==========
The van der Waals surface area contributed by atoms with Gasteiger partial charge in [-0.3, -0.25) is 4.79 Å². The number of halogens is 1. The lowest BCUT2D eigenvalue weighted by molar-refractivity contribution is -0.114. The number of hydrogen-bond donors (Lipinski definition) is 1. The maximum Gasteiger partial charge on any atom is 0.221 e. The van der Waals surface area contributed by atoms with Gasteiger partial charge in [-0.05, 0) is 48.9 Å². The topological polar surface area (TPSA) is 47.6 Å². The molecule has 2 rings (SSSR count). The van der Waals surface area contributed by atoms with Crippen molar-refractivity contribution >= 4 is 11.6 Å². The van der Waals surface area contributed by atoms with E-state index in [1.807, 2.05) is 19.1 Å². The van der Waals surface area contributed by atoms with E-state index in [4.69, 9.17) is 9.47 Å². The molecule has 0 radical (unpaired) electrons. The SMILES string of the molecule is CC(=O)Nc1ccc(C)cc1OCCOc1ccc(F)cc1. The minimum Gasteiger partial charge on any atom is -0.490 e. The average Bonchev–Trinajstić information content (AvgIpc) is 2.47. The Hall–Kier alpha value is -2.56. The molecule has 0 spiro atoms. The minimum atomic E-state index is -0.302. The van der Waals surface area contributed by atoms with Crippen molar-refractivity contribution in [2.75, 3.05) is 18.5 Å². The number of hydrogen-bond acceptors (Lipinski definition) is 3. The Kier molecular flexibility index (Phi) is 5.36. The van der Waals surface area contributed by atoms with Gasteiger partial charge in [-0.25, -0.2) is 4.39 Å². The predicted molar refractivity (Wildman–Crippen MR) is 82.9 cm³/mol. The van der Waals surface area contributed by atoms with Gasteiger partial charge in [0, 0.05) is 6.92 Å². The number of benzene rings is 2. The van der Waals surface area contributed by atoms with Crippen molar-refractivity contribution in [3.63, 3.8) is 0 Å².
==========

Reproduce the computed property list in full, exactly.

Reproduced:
The van der Waals surface area contributed by atoms with Gasteiger partial charge in [-0.3, -0.25) is 4.79 Å². The number of halogens is 1. The lowest BCUT2D eigenvalue weighted by molar-refractivity contribution is -0.114. The number of hydrogen-bond donors (Lipinski definition) is 1. The maximum Gasteiger partial charge on any atom is 0.221 e. The van der Waals surface area contributed by atoms with Gasteiger partial charge in [-0.05, 0) is 48.9 Å². The topological polar surface area (TPSA) is 47.6 Å². The molecule has 2 rings (SSSR count). The van der Waals surface area contributed by atoms with Crippen molar-refractivity contribution >= 4 is 11.6 Å². The van der Waals surface area contributed by atoms with E-state index in [1.807, 2.05) is 19.1 Å². The van der Waals surface area contributed by atoms with E-state index in [4.69, 9.17) is 9.47 Å². The molecule has 0 radical (unpaired) electrons. The SMILES string of the molecule is CC(=O)Nc1ccc(C)cc1OCCOc1ccc(F)cc1. The minimum Gasteiger partial charge on any atom is -0.490 e. The average Bonchev–Trinajstić information content (AvgIpc) is 2.47. The Hall–Kier alpha value is -2.56. The molecule has 0 spiro atoms. The minimum atomic E-state index is -0.302. The van der Waals surface area contributed by atoms with Crippen molar-refractivity contribution in [2.75, 3.05) is 18.5 Å². The number of hydrogen-bond acceptors (Lipinski definition) is 3. The Kier molecular flexibility index (Phi) is 5.36. The van der Waals surface area contributed by atoms with Gasteiger partial charge in [-0.25, -0.2) is 4.39 Å². The predicted molar refractivity (Wildman–Crippen MR) is 82.9 cm³/mol. The van der Waals surface area contributed by atoms with Gasteiger partial charge in [0, 0.05) is 6.92 Å². The number of benzene rings is 2. The van der Waals surface area contributed by atoms with Crippen molar-refractivity contribution in [3.63, 3.8) is 0 Å².